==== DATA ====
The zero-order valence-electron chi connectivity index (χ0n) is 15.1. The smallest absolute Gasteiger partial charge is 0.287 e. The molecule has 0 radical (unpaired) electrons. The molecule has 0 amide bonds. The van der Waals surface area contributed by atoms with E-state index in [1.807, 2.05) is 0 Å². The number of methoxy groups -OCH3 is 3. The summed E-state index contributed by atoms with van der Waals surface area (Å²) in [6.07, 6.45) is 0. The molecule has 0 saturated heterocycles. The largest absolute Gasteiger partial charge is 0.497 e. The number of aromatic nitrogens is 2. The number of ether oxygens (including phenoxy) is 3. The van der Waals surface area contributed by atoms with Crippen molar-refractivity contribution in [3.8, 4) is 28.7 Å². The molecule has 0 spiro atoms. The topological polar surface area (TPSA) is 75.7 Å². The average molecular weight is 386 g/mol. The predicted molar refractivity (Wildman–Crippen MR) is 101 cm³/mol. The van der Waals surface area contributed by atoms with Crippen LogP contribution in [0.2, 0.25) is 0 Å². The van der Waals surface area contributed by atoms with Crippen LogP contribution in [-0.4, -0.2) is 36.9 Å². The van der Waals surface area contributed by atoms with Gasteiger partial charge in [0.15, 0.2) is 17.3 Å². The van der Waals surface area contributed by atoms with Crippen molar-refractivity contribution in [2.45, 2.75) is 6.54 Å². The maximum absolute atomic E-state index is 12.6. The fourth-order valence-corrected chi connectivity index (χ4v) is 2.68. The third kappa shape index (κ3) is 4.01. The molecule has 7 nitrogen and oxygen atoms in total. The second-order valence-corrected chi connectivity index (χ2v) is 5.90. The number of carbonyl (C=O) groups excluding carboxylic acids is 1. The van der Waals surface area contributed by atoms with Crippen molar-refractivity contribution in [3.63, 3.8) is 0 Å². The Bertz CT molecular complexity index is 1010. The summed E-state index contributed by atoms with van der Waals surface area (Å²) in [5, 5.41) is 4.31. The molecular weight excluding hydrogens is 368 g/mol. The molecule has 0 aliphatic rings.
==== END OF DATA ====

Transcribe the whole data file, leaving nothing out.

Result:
The zero-order valence-electron chi connectivity index (χ0n) is 15.1. The smallest absolute Gasteiger partial charge is 0.287 e. The molecule has 0 radical (unpaired) electrons. The molecule has 0 amide bonds. The van der Waals surface area contributed by atoms with E-state index in [1.807, 2.05) is 0 Å². The number of methoxy groups -OCH3 is 3. The summed E-state index contributed by atoms with van der Waals surface area (Å²) in [6.07, 6.45) is 0. The molecule has 0 saturated heterocycles. The largest absolute Gasteiger partial charge is 0.497 e. The number of aromatic nitrogens is 2. The number of ether oxygens (including phenoxy) is 3. The van der Waals surface area contributed by atoms with Crippen molar-refractivity contribution in [3.8, 4) is 28.7 Å². The molecule has 0 spiro atoms. The topological polar surface area (TPSA) is 75.7 Å². The average molecular weight is 386 g/mol. The predicted molar refractivity (Wildman–Crippen MR) is 101 cm³/mol. The van der Waals surface area contributed by atoms with Crippen LogP contribution in [0.2, 0.25) is 0 Å². The van der Waals surface area contributed by atoms with Crippen LogP contribution in [-0.4, -0.2) is 36.9 Å². The van der Waals surface area contributed by atoms with Gasteiger partial charge in [0.15, 0.2) is 17.3 Å². The van der Waals surface area contributed by atoms with Crippen molar-refractivity contribution in [2.45, 2.75) is 6.54 Å². The maximum absolute atomic E-state index is 12.6. The fourth-order valence-corrected chi connectivity index (χ4v) is 2.68. The third kappa shape index (κ3) is 4.01. The molecule has 7 nitrogen and oxygen atoms in total. The second-order valence-corrected chi connectivity index (χ2v) is 5.90. The number of carbonyl (C=O) groups excluding carboxylic acids is 1. The van der Waals surface area contributed by atoms with Crippen molar-refractivity contribution in [3.63, 3.8) is 0 Å². The Bertz CT molecular complexity index is 1010. The summed E-state index contributed by atoms with van der Waals surface area (Å²) in [5, 5.41) is 4.31. The molecular weight excluding hydrogens is 368 g/mol. The molecule has 0 aliphatic rings.